The Remote Patient Monitoring program, introduced by CMS in 2018, allows providers to remotely monitor patients’ physiologic parameters in real-time from data obtained by patients at home. Through this program, a healthcare provider issues a “connected” blood pressure cuff, glucometer, pulse oximeter, or scale to a patient. When the patient obtains data, the data is transmitted automatically to an online dashboard, where the provider can identify abnormalities early and intervene before a critical value – resulting in an ER visit or hospitalization – is reached. This program, through preliminary studies, has been shown to reduce hospitalizations and have a significant impact on the care of multiple chronic conditions. Additionally, the $120-140 per patient per month reimbursement (paid by both Medicare and many commercial payers) can increase practice revenue significantly.
While remote patient monitoring (RPM) is currently touted as a means to both augment patient care and increase reimbursements, the RPM program has an added benefit for the future, when CMS implements the Primary Care First (PCF) model in 2021. PCF, CMS’ initiative for value-based care, will incentivize providers for reducing hospitalizations and will reward them for performance, including quality of care for chronic conditions such as diabetes mellitus and hypertension. As remote patient monitoring has been shown to both reduce hospitalizations and positively impact patient outcomes, the usage of home-based, connected devices is projected to additionally increase CMS reimbursements significantly. This incentive is described on the CMS website as “a performance based adjustment providing an upside of up to 50% of revenue as well as a small downside (10% of revenue) incentive to reduce costs and improve quality, assessed and paid quarterly.”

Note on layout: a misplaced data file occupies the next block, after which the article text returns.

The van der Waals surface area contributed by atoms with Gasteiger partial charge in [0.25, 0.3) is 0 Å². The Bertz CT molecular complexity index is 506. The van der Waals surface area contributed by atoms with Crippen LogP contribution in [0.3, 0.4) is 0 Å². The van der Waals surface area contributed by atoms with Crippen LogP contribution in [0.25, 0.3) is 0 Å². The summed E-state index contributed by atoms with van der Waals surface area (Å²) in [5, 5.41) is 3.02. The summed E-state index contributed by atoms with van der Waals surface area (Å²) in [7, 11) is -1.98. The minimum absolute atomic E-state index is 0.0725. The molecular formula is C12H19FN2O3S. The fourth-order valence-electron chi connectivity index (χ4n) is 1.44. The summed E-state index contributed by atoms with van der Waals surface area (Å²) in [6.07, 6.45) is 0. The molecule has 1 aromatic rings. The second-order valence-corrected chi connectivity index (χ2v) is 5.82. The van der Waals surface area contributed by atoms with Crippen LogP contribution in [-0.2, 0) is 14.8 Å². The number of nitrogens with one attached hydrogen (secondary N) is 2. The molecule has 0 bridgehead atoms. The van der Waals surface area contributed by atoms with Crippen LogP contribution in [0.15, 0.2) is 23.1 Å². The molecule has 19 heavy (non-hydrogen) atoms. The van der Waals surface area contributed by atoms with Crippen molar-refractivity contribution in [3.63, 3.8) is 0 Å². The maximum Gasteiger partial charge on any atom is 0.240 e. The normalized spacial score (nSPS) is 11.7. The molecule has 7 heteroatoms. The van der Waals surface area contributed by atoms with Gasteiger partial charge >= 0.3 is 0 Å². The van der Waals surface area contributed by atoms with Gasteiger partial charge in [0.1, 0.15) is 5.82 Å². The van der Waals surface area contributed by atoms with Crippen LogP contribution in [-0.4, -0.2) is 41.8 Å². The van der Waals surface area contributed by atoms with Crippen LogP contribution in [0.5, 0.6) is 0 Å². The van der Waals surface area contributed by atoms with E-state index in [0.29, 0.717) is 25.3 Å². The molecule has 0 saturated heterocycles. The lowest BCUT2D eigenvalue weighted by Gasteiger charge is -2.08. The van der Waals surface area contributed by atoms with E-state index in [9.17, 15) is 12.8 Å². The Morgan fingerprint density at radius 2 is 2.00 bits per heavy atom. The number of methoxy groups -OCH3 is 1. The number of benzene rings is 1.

In 2021, the Direct Contracting model will also be introduced. This program applies to Medicare fee-for-service beneficiaries, specifically ACO’s, Medicare Advantage Plans and Medicare Managed Care Organizations. Similar to the PCF model, groups will be rewarded for providing improved quality of care for patients with chronic conditions. By providing data necessary for early intervention, Remote Patient Monitoring will help to optimize care and outcomes, ultimately increasing revenue for the organization as a portion of anticipated primary care costs or the total cost of care.
Author: Joshua Baron, MD: EHI Subject Matter Expert